None of the other cast is important, though Eileen Brennan is certainly memorable as the ultimate cat lady. Jeepers Creepers doesn’t have much time to dwell on its secondary characters, and though a couple of scenes drag a little, for the most part, Salva propels his film briskly forward. Indeed, the sheer speed of The Creeper’s truck is exhilarating in itself.

As one might expect, Jeepers Creepers performed well at the 2001 box office, in appealing both to horror/slasher fans and to ironically-minded cineastes, but critics were divided. And even those who appreciated it often had mixed feelings. “Even at its most puerile, Jeepers Creepers has bite,” Ed Gonzalez wrote for Slant magazine, but “the film’s consistently tense mood is compromised somewhat by a climax more campy than scary”. A more adamant thumbs-up came from the BBC’s Nev Pierce, who called it “the best picture of its kind since Scream”, blending “the postmodern sensibility of Wes Craven’s slasher satire and the rawness of… The Texas Chain Saw Massacre to fearsome effect.”

Like The Creeper himself (and he, like the film, “needs to scare you”), a Jeepers Creepers franchise popped up intermittently in later years. Jeepers Creepers 2 (2003) was greeted by poor reviews but was actually an even bigger hit than the first, only to be followed much later by Jeepers Creepers 3 (2017), an ill-received straight-to-TV flop. Both were, again, made by Salva—but a further sequel due later this year, entitled Jeepers Creepers: Reborn, will be directed by Finnish filmmaker Timo Vuorensola.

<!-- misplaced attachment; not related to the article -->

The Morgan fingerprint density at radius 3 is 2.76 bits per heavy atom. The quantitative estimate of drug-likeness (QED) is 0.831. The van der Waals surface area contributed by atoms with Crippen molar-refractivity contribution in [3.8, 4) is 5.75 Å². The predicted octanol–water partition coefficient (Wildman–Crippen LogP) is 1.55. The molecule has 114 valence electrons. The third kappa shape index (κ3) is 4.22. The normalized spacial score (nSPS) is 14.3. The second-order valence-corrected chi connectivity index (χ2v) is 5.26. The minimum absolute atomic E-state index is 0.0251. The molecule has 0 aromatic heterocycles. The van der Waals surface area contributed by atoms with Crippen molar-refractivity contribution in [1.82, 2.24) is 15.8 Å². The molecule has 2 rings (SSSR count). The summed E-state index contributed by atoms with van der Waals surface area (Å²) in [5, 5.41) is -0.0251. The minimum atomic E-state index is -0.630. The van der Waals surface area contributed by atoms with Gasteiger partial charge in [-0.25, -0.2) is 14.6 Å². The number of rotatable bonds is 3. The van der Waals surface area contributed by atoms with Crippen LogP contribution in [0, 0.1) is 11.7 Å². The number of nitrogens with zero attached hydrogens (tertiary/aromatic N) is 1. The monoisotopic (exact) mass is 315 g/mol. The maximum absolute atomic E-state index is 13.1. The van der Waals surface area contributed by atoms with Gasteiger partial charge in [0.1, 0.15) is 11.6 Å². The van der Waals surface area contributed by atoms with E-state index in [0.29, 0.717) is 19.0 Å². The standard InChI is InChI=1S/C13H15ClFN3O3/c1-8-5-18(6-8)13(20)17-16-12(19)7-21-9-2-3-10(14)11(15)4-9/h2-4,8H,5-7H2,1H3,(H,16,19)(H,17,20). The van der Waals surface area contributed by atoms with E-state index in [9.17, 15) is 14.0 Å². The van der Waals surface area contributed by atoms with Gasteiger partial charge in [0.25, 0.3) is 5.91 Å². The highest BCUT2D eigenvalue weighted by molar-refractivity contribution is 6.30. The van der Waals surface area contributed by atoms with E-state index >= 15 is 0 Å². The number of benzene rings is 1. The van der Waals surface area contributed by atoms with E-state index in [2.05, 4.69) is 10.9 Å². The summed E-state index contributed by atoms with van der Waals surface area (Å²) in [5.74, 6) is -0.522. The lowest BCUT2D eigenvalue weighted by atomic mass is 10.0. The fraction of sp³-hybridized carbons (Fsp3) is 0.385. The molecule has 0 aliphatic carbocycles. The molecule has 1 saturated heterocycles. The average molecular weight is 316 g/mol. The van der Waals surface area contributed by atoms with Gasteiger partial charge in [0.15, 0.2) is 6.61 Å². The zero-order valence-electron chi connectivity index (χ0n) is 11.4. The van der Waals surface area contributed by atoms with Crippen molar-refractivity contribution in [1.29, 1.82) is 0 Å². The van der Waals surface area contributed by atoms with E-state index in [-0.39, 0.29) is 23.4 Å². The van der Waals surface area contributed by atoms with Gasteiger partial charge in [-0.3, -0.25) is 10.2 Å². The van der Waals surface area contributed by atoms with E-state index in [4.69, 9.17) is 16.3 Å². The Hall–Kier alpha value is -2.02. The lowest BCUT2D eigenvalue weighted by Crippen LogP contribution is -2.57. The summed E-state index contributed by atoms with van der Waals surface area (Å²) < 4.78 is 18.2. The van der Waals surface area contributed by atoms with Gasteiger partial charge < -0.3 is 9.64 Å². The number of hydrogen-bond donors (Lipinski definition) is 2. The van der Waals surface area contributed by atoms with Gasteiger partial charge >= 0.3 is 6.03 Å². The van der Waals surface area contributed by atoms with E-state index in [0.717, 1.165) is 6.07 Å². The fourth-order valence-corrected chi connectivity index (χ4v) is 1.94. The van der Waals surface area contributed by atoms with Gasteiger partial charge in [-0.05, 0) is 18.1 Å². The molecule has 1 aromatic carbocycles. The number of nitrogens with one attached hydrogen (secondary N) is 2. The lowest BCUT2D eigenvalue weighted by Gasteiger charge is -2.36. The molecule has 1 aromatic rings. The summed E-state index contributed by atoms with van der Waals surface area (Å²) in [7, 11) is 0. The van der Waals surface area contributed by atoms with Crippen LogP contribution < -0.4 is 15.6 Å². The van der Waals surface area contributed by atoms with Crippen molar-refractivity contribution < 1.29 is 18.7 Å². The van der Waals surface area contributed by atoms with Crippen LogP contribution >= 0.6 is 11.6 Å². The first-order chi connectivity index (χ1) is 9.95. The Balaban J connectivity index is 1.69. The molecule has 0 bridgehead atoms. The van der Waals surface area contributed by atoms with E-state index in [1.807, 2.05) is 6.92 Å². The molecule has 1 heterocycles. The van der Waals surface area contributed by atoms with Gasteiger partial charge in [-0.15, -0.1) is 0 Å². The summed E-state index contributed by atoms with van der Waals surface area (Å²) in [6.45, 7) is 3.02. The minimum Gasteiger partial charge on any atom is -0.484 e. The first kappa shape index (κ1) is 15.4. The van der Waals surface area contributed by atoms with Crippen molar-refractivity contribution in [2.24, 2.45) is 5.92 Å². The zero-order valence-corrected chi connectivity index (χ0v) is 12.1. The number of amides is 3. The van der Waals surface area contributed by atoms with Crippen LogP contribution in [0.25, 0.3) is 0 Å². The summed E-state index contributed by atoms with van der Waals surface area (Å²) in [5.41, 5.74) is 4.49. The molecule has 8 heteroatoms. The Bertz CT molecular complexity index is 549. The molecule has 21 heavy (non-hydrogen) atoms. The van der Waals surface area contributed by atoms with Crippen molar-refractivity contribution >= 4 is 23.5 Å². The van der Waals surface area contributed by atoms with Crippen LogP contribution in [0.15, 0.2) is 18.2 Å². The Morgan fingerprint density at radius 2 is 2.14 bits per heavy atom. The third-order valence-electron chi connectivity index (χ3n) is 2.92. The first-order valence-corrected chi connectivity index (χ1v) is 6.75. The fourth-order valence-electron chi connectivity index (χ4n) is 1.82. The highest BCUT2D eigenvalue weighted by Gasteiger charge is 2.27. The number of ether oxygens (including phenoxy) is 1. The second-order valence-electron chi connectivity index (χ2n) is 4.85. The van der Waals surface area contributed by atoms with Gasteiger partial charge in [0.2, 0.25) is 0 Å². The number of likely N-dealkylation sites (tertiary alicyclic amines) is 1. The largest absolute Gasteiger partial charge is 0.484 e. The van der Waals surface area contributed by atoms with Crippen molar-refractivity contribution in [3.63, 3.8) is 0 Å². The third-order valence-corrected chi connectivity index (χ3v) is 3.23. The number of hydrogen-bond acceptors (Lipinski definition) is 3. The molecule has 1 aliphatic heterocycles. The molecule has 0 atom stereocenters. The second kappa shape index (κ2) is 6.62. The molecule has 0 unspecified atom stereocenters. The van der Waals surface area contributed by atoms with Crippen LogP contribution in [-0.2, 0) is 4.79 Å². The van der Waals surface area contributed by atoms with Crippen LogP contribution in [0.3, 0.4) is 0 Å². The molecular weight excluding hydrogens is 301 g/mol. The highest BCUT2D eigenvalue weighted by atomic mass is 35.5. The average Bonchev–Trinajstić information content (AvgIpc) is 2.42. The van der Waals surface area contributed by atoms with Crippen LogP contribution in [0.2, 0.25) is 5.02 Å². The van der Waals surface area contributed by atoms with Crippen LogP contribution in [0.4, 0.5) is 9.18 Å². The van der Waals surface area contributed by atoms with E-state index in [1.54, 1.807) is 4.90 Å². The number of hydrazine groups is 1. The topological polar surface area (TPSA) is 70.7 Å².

There’s nothing the slightest bit complex about Jeepers Creepers. It is absolutely what meets the eye, and no more. But it is, for the most part, a tale so efficiently and unpretentiously told, so cheerfully dark, and so willing to follow the logic of its own horrible premise (not only with the collateral damage to secondary characters along the way but also with its brutal final image), that it’s a perfect little bloodthirsty delight.

“Children, have you ever met the Boogieman before?” Henry Hall sang in 1932; and by the time his jovial little ditty is playing over the end credits, you’ll be pretty sure you have come face to face with it.

USA GERMANY | 2001 | 90 MINUTES | 1.85:1 | COLOUR | ENGLISH

frame rated divider retrospective

Cast & Crew

writer & director: Victor Salva.
starring: Justin Long, Gina Philips, Jonathan Breck & Patricia Belcher.